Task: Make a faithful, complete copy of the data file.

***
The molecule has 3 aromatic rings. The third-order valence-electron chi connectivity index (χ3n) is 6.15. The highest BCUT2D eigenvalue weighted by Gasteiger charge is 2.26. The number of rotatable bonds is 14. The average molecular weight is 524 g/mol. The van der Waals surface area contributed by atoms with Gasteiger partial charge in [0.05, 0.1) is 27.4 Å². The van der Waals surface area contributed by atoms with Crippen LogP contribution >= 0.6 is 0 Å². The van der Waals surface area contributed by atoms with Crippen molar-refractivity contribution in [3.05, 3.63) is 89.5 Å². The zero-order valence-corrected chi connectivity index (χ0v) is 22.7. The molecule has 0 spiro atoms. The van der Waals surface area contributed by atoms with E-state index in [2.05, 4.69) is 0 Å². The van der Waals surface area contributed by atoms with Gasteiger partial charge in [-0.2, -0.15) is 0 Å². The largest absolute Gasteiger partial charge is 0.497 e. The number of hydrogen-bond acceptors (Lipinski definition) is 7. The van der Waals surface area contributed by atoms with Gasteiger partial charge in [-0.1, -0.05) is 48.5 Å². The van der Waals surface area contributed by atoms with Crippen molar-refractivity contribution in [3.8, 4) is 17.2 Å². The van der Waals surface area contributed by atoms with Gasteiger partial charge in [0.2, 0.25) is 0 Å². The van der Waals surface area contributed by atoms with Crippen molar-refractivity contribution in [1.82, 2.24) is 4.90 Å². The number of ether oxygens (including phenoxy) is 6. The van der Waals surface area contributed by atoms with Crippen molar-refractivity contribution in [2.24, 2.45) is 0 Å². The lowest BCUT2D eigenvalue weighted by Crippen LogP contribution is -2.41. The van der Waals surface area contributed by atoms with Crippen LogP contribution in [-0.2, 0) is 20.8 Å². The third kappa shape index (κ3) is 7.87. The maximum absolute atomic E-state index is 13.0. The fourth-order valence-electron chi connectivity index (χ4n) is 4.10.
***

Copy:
The molecule has 3 aromatic rings. The third-order valence-electron chi connectivity index (χ3n) is 6.15. The highest BCUT2D eigenvalue weighted by Gasteiger charge is 2.26. The number of rotatable bonds is 14. The average molecular weight is 524 g/mol. The van der Waals surface area contributed by atoms with Gasteiger partial charge in [0.05, 0.1) is 27.4 Å². The van der Waals surface area contributed by atoms with Crippen LogP contribution >= 0.6 is 0 Å². The van der Waals surface area contributed by atoms with Crippen molar-refractivity contribution in [3.05, 3.63) is 89.5 Å². The zero-order valence-corrected chi connectivity index (χ0v) is 22.7. The molecule has 0 spiro atoms. The van der Waals surface area contributed by atoms with E-state index in [2.05, 4.69) is 0 Å². The van der Waals surface area contributed by atoms with Gasteiger partial charge in [-0.2, -0.15) is 0 Å². The largest absolute Gasteiger partial charge is 0.497 e. The number of hydrogen-bond acceptors (Lipinski definition) is 7. The van der Waals surface area contributed by atoms with Gasteiger partial charge in [-0.1, -0.05) is 48.5 Å². The van der Waals surface area contributed by atoms with Crippen molar-refractivity contribution in [3.8, 4) is 17.2 Å². The van der Waals surface area contributed by atoms with Gasteiger partial charge in [0.2, 0.25) is 0 Å². The van der Waals surface area contributed by atoms with Crippen molar-refractivity contribution in [1.82, 2.24) is 4.90 Å². The number of ether oxygens (including phenoxy) is 6. The van der Waals surface area contributed by atoms with Crippen molar-refractivity contribution in [2.24, 2.45) is 0 Å². The lowest BCUT2D eigenvalue weighted by Crippen LogP contribution is -2.41. The van der Waals surface area contributed by atoms with Crippen LogP contribution in [-0.2, 0) is 20.8 Å². The third kappa shape index (κ3) is 7.87. The maximum absolute atomic E-state index is 13.0. The fourth-order valence-electron chi connectivity index (χ4n) is 4.10.